According to the American Heritage Dictionary, this is lagniappe:
|NOUN:||Chiefly Southern Louisiana & Mississippi 1. A small gift presented by a storeowner to a customer with the customer's purchase. 2. An extra or unexpected gift or benefit. Also called Regional boot2. See Regional Note at beignet.|
|ETYMOLOGY:||Louisiana French, from American Spanish la ñapa, the gift : la, the (from Latin illa, feminine of ille, that, the; see al-1 in Appendix I) + ñapa (variant of yapa, gift, from Quechua, from yapay, to give more).|
|REGIONAL NOTE:||Lagniappe derives from New World Spanish la ñapa, the gift, and ultimately from Quechua yapay, to give more. The word came into the rich Creole dialect mixture of New Orleans and there acquired a French spelling. It is still used in the Gulf states, especially southern Louisiana, to denote a little bonus that a friendly shopkeeper might add to a purchase. By extension, it may mean an extra or unexpected gift or benefit.|
According to Mark Twain (Life on the Mississippi, ch. 44), this is lagniappe:
We picked up one excellent word--a word worth traveling to New Orleans to get; a nice limber, expressive, handy word--'lagniappe.' They pronounce it lanny-yap. It is Spanish--so they said. We discovered it at the head of a column of odds and ends in the Picayune, the first day; heard twenty people use it the second; inquired what it meant the third; adopted it and got facility in swinging it the fourth. It has a restricted meaning, but I think the people spread it out a little when they choose. It is the equivalent of the thirteenth roll in a 'baker's dozen.' It is something thrown in, gratis, for good measure. The custom originated in the Spanish quarter of the city. When a child or a servant buys something in a shop--or even the mayor or the governor, for aught I know--he finishes the operation by saying--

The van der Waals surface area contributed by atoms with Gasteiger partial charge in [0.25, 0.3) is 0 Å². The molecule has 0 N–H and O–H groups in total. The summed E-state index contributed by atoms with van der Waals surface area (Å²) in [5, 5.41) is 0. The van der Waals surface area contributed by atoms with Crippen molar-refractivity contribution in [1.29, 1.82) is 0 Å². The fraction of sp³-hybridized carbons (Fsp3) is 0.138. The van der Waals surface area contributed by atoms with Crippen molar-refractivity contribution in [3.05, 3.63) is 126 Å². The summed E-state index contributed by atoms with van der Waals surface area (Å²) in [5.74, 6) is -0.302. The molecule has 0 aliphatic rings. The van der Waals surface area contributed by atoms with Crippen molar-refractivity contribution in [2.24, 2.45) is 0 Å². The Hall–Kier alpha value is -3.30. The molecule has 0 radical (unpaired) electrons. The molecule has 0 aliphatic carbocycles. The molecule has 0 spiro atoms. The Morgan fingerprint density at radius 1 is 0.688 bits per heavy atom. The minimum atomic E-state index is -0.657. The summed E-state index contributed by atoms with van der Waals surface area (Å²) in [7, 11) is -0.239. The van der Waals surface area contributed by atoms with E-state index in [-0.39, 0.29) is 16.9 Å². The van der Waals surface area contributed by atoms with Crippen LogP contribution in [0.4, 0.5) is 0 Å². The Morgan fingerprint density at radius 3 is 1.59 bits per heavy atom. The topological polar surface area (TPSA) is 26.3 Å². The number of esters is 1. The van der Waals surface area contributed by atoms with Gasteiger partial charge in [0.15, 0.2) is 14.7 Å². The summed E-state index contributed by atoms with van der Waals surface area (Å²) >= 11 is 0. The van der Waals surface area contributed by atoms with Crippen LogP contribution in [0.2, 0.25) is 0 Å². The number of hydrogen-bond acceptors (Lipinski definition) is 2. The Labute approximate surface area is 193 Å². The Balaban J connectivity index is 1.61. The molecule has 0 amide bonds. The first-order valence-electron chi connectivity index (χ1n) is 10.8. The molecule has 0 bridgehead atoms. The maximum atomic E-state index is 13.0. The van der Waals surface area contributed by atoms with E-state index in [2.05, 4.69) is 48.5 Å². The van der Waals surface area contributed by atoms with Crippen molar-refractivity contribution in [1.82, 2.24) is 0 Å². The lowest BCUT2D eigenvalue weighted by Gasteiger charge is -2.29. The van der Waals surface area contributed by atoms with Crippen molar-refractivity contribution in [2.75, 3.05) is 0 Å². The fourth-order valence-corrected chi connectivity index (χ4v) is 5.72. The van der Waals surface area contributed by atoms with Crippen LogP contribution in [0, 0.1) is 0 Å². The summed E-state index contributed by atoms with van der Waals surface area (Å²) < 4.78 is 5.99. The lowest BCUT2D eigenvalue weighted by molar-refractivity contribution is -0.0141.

'Give me something for lagniappe.'
The shopman always responds; gives the child a bit of licorice-root, gives the servant a cheap cigar or a spool of thread, gives the governor--I don't know what he gives the governor; support, likely.
When you are invited to drink, and this does occur now and then in New Orleans--and you say, 'What, again?--no, I've had enough;' the other party says, 'But just this one time more--this is for lagniappe.' When the beau perceives that he is stacking his compliments a trifle too high, and sees by the young lady's countenance that the edifice would have been better with the top compliment left off, he puts his 'I beg pardon--no harm intended,' into the briefer form of 'Oh, that's for lagniappe.' If the waiter in the restaurant stumbles and spills a gill of coffee down the back of your neck, he says 'For lagniappe, sah,' and gets you another cup without extra charge.
The Mark Twain reference was sent in by reader Jerry Kreuscher, to defend the plausibility of John Ciardi's etymology for "big apple" against Barry Popik's objection that "New Orleans is a French town, not a Spanish one". The AHD citation might be enough for a scholar, but Jerry threw in the Mark Twain quote for lagniappe.
Posted by Mark Liberman at July 22, 2004 07:56 AM